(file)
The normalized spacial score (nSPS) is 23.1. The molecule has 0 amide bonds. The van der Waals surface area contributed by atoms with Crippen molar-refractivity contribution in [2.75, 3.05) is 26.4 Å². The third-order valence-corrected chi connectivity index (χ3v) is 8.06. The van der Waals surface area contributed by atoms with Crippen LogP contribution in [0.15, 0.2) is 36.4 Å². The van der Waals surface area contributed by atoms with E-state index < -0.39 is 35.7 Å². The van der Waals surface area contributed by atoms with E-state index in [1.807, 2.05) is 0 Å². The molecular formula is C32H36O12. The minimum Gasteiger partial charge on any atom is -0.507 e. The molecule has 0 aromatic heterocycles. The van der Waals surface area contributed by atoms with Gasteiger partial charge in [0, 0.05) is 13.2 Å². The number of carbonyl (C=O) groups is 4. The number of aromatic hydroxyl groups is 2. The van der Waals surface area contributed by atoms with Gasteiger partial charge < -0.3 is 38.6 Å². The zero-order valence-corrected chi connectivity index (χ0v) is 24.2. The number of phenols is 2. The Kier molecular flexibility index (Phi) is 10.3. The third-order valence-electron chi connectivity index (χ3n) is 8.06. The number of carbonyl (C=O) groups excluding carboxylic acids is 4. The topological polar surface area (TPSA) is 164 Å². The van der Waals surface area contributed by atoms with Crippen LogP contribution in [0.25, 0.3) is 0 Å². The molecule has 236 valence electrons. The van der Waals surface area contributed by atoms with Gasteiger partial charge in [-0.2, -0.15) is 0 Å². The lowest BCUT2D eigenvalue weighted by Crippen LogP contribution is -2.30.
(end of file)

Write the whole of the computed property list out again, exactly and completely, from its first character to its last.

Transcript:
The normalized spacial score (nSPS) is 23.1. The molecule has 0 amide bonds. The van der Waals surface area contributed by atoms with Crippen molar-refractivity contribution in [2.75, 3.05) is 26.4 Å². The third-order valence-corrected chi connectivity index (χ3v) is 8.06. The van der Waals surface area contributed by atoms with Crippen LogP contribution in [0.15, 0.2) is 36.4 Å². The van der Waals surface area contributed by atoms with E-state index < -0.39 is 35.7 Å². The van der Waals surface area contributed by atoms with E-state index in [1.807, 2.05) is 0 Å². The molecular formula is C32H36O12. The minimum Gasteiger partial charge on any atom is -0.507 e. The molecule has 0 aromatic heterocycles. The van der Waals surface area contributed by atoms with Gasteiger partial charge in [0, 0.05) is 13.2 Å². The number of carbonyl (C=O) groups is 4. The number of aromatic hydroxyl groups is 2. The van der Waals surface area contributed by atoms with Gasteiger partial charge < -0.3 is 38.6 Å². The zero-order valence-corrected chi connectivity index (χ0v) is 24.2. The number of phenols is 2. The Kier molecular flexibility index (Phi) is 10.3. The third-order valence-electron chi connectivity index (χ3n) is 8.06. The number of carbonyl (C=O) groups excluding carboxylic acids is 4. The topological polar surface area (TPSA) is 164 Å². The van der Waals surface area contributed by atoms with Crippen LogP contribution in [0.25, 0.3) is 0 Å². The molecule has 236 valence electrons. The van der Waals surface area contributed by atoms with Gasteiger partial charge in [-0.2, -0.15) is 0 Å². The lowest BCUT2D eigenvalue weighted by Crippen LogP contribution is -2.30.